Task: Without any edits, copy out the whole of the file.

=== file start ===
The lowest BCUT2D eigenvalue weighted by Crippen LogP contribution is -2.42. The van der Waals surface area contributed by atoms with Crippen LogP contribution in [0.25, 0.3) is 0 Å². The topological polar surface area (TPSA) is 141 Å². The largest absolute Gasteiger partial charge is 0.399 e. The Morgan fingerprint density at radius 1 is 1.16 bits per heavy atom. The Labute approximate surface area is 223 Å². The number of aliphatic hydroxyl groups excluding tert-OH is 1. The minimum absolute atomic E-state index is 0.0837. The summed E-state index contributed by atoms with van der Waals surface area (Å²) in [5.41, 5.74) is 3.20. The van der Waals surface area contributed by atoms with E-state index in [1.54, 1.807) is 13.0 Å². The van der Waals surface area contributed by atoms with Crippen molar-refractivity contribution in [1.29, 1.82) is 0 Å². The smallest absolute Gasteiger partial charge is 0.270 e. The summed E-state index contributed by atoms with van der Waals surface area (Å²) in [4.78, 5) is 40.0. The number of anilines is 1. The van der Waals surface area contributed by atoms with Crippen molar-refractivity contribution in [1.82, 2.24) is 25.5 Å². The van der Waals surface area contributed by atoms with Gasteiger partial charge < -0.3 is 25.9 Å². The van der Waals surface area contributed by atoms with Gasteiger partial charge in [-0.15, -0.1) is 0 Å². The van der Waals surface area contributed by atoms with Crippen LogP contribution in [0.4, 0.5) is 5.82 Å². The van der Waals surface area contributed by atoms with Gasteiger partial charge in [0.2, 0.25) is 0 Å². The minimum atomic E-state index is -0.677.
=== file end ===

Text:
The lowest BCUT2D eigenvalue weighted by Crippen LogP contribution is -2.42. The van der Waals surface area contributed by atoms with Crippen LogP contribution in [0.25, 0.3) is 0 Å². The topological polar surface area (TPSA) is 141 Å². The largest absolute Gasteiger partial charge is 0.399 e. The Morgan fingerprint density at radius 1 is 1.16 bits per heavy atom. The Labute approximate surface area is 223 Å². The number of aliphatic hydroxyl groups excluding tert-OH is 1. The minimum absolute atomic E-state index is 0.0837. The summed E-state index contributed by atoms with van der Waals surface area (Å²) in [5.41, 5.74) is 3.20. The van der Waals surface area contributed by atoms with E-state index in [1.54, 1.807) is 13.0 Å². The van der Waals surface area contributed by atoms with Crippen molar-refractivity contribution in [1.29, 1.82) is 0 Å². The smallest absolute Gasteiger partial charge is 0.270 e. The summed E-state index contributed by atoms with van der Waals surface area (Å²) in [4.78, 5) is 40.0. The number of anilines is 1. The van der Waals surface area contributed by atoms with Crippen molar-refractivity contribution in [1.82, 2.24) is 25.5 Å². The van der Waals surface area contributed by atoms with Gasteiger partial charge < -0.3 is 25.9 Å². The van der Waals surface area contributed by atoms with Gasteiger partial charge in [-0.15, -0.1) is 0 Å². The van der Waals surface area contributed by atoms with Crippen LogP contribution in [0.4, 0.5) is 5.82 Å². The van der Waals surface area contributed by atoms with Gasteiger partial charge in [0.2, 0.25) is 0 Å². The minimum atomic E-state index is -0.677.